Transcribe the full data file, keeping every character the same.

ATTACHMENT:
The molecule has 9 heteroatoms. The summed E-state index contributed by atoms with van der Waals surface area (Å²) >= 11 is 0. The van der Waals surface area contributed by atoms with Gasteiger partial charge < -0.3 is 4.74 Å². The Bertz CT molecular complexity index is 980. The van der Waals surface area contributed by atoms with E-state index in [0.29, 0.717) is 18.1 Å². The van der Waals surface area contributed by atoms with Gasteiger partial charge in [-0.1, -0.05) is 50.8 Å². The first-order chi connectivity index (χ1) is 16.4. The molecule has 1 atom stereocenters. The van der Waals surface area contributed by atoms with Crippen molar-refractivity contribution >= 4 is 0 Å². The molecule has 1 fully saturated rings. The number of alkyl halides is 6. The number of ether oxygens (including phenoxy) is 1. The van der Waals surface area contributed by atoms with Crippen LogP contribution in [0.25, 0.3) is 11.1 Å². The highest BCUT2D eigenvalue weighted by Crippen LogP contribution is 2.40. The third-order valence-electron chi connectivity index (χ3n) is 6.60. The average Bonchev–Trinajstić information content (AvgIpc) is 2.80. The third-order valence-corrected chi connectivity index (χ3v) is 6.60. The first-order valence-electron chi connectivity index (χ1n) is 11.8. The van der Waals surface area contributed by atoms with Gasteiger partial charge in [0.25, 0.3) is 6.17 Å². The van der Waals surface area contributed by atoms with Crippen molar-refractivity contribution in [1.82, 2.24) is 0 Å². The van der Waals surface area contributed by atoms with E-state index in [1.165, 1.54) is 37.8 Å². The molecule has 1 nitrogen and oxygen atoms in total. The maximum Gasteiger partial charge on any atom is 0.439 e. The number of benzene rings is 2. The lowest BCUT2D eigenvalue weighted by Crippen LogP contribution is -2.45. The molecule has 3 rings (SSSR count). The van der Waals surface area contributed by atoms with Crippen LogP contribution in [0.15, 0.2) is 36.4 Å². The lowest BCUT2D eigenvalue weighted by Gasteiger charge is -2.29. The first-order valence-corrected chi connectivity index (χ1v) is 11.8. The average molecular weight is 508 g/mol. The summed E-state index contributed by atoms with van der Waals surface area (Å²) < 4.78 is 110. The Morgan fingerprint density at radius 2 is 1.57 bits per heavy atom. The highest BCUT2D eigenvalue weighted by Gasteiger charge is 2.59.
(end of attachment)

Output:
The molecule has 9 heteroatoms. The summed E-state index contributed by atoms with van der Waals surface area (Å²) >= 11 is 0. The van der Waals surface area contributed by atoms with Gasteiger partial charge < -0.3 is 4.74 Å². The Bertz CT molecular complexity index is 980. The van der Waals surface area contributed by atoms with E-state index in [0.29, 0.717) is 18.1 Å². The van der Waals surface area contributed by atoms with Gasteiger partial charge in [-0.1, -0.05) is 50.8 Å². The first-order chi connectivity index (χ1) is 16.4. The molecule has 1 atom stereocenters. The van der Waals surface area contributed by atoms with Crippen molar-refractivity contribution >= 4 is 0 Å². The molecule has 1 fully saturated rings. The number of alkyl halides is 6. The number of ether oxygens (including phenoxy) is 1. The van der Waals surface area contributed by atoms with Crippen LogP contribution in [0.25, 0.3) is 11.1 Å². The highest BCUT2D eigenvalue weighted by Crippen LogP contribution is 2.40. The third-order valence-electron chi connectivity index (χ3n) is 6.60. The average Bonchev–Trinajstić information content (AvgIpc) is 2.80. The third-order valence-corrected chi connectivity index (χ3v) is 6.60. The first-order valence-electron chi connectivity index (χ1n) is 11.8. The van der Waals surface area contributed by atoms with Gasteiger partial charge in [0.25, 0.3) is 6.17 Å². The van der Waals surface area contributed by atoms with Crippen molar-refractivity contribution in [1.82, 2.24) is 0 Å². The van der Waals surface area contributed by atoms with E-state index in [1.165, 1.54) is 37.8 Å². The molecule has 1 nitrogen and oxygen atoms in total. The maximum Gasteiger partial charge on any atom is 0.439 e. The number of benzene rings is 2. The lowest BCUT2D eigenvalue weighted by Crippen LogP contribution is -2.45. The molecule has 3 rings (SSSR count). The van der Waals surface area contributed by atoms with Crippen LogP contribution in [0.15, 0.2) is 36.4 Å². The lowest BCUT2D eigenvalue weighted by Gasteiger charge is -2.29. The first-order valence-corrected chi connectivity index (χ1v) is 11.8. The average molecular weight is 508 g/mol. The summed E-state index contributed by atoms with van der Waals surface area (Å²) < 4.78 is 110. The Morgan fingerprint density at radius 2 is 1.57 bits per heavy atom. The highest BCUT2D eigenvalue weighted by Gasteiger charge is 2.59.